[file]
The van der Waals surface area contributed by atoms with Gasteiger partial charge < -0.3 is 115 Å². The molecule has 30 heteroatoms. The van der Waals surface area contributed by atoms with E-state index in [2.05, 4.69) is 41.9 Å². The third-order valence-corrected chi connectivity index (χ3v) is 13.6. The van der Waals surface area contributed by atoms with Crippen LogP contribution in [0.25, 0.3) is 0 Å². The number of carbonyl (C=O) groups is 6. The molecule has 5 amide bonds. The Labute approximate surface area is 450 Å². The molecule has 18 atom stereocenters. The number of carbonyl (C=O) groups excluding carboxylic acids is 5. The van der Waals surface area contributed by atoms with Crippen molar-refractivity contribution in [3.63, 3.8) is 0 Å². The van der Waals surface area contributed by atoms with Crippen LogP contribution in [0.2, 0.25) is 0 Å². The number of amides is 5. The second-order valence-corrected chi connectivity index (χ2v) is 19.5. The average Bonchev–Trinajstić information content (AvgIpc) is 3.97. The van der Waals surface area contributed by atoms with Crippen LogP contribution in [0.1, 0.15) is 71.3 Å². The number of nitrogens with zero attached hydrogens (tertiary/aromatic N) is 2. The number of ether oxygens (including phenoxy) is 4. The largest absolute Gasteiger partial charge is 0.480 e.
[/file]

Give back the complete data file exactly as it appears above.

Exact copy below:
The van der Waals surface area contributed by atoms with Gasteiger partial charge < -0.3 is 115 Å². The molecule has 30 heteroatoms. The van der Waals surface area contributed by atoms with E-state index in [2.05, 4.69) is 41.9 Å². The third-order valence-corrected chi connectivity index (χ3v) is 13.6. The van der Waals surface area contributed by atoms with Crippen LogP contribution in [0.25, 0.3) is 0 Å². The number of carbonyl (C=O) groups is 6. The molecule has 5 amide bonds. The Labute approximate surface area is 450 Å². The molecule has 18 atom stereocenters. The number of carbonyl (C=O) groups excluding carboxylic acids is 5. The van der Waals surface area contributed by atoms with Crippen molar-refractivity contribution in [3.63, 3.8) is 0 Å². The van der Waals surface area contributed by atoms with Crippen LogP contribution in [0.2, 0.25) is 0 Å². The number of amides is 5. The second-order valence-corrected chi connectivity index (χ2v) is 19.5. The average Bonchev–Trinajstić information content (AvgIpc) is 3.97. The van der Waals surface area contributed by atoms with Crippen LogP contribution in [0.1, 0.15) is 71.3 Å². The number of nitrogens with zero attached hydrogens (tertiary/aromatic N) is 2. The number of ether oxygens (including phenoxy) is 4. The largest absolute Gasteiger partial charge is 0.480 e.